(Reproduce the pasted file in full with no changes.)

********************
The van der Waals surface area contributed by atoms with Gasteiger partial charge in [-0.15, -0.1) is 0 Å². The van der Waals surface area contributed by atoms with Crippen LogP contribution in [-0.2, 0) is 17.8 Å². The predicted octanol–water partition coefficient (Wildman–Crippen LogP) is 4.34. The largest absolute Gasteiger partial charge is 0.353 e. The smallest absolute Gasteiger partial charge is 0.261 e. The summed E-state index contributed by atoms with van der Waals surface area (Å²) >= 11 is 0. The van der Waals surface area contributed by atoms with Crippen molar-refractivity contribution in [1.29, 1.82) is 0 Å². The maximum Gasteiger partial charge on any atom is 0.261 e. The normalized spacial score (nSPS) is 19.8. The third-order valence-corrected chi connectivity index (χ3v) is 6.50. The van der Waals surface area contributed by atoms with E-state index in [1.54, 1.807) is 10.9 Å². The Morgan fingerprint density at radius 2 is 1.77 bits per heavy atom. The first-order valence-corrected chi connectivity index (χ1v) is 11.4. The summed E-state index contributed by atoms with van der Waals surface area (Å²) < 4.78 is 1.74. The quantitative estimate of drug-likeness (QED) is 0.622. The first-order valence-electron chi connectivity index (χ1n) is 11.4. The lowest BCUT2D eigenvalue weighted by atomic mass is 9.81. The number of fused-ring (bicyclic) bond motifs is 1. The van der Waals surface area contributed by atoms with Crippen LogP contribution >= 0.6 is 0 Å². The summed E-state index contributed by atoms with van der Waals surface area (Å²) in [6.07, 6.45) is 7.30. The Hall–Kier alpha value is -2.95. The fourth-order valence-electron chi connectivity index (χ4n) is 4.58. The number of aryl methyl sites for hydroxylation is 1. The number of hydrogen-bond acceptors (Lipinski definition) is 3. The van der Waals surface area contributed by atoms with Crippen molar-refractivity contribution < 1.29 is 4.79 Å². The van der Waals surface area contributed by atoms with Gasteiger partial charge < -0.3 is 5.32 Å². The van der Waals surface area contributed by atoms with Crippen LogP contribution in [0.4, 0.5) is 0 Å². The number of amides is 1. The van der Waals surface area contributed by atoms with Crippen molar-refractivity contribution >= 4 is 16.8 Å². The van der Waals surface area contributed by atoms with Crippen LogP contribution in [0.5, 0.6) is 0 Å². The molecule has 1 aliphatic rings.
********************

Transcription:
The van der Waals surface area contributed by atoms with Gasteiger partial charge in [-0.15, -0.1) is 0 Å². The van der Waals surface area contributed by atoms with Crippen LogP contribution in [-0.2, 0) is 17.8 Å². The predicted octanol–water partition coefficient (Wildman–Crippen LogP) is 4.34. The largest absolute Gasteiger partial charge is 0.353 e. The smallest absolute Gasteiger partial charge is 0.261 e. The summed E-state index contributed by atoms with van der Waals surface area (Å²) >= 11 is 0. The van der Waals surface area contributed by atoms with Crippen molar-refractivity contribution in [1.29, 1.82) is 0 Å². The maximum Gasteiger partial charge on any atom is 0.261 e. The normalized spacial score (nSPS) is 19.8. The third-order valence-corrected chi connectivity index (χ3v) is 6.50. The van der Waals surface area contributed by atoms with E-state index in [1.54, 1.807) is 10.9 Å². The Morgan fingerprint density at radius 2 is 1.77 bits per heavy atom. The first-order valence-corrected chi connectivity index (χ1v) is 11.4. The summed E-state index contributed by atoms with van der Waals surface area (Å²) < 4.78 is 1.74. The quantitative estimate of drug-likeness (QED) is 0.622. The first-order valence-electron chi connectivity index (χ1n) is 11.4. The lowest BCUT2D eigenvalue weighted by atomic mass is 9.81. The number of fused-ring (bicyclic) bond motifs is 1. The van der Waals surface area contributed by atoms with Crippen LogP contribution >= 0.6 is 0 Å². The summed E-state index contributed by atoms with van der Waals surface area (Å²) in [6.07, 6.45) is 7.30. The Hall–Kier alpha value is -2.95. The fourth-order valence-electron chi connectivity index (χ4n) is 4.58. The number of aryl methyl sites for hydroxylation is 1. The number of hydrogen-bond acceptors (Lipinski definition) is 3. The van der Waals surface area contributed by atoms with Crippen molar-refractivity contribution < 1.29 is 4.79 Å². The van der Waals surface area contributed by atoms with Gasteiger partial charge < -0.3 is 5.32 Å². The van der Waals surface area contributed by atoms with Crippen LogP contribution in [0.4, 0.5) is 0 Å². The number of amides is 1. The van der Waals surface area contributed by atoms with Crippen molar-refractivity contribution >= 4 is 16.8 Å². The van der Waals surface area contributed by atoms with Crippen LogP contribution in [0.5, 0.6) is 0 Å². The molecule has 1 aliphatic rings.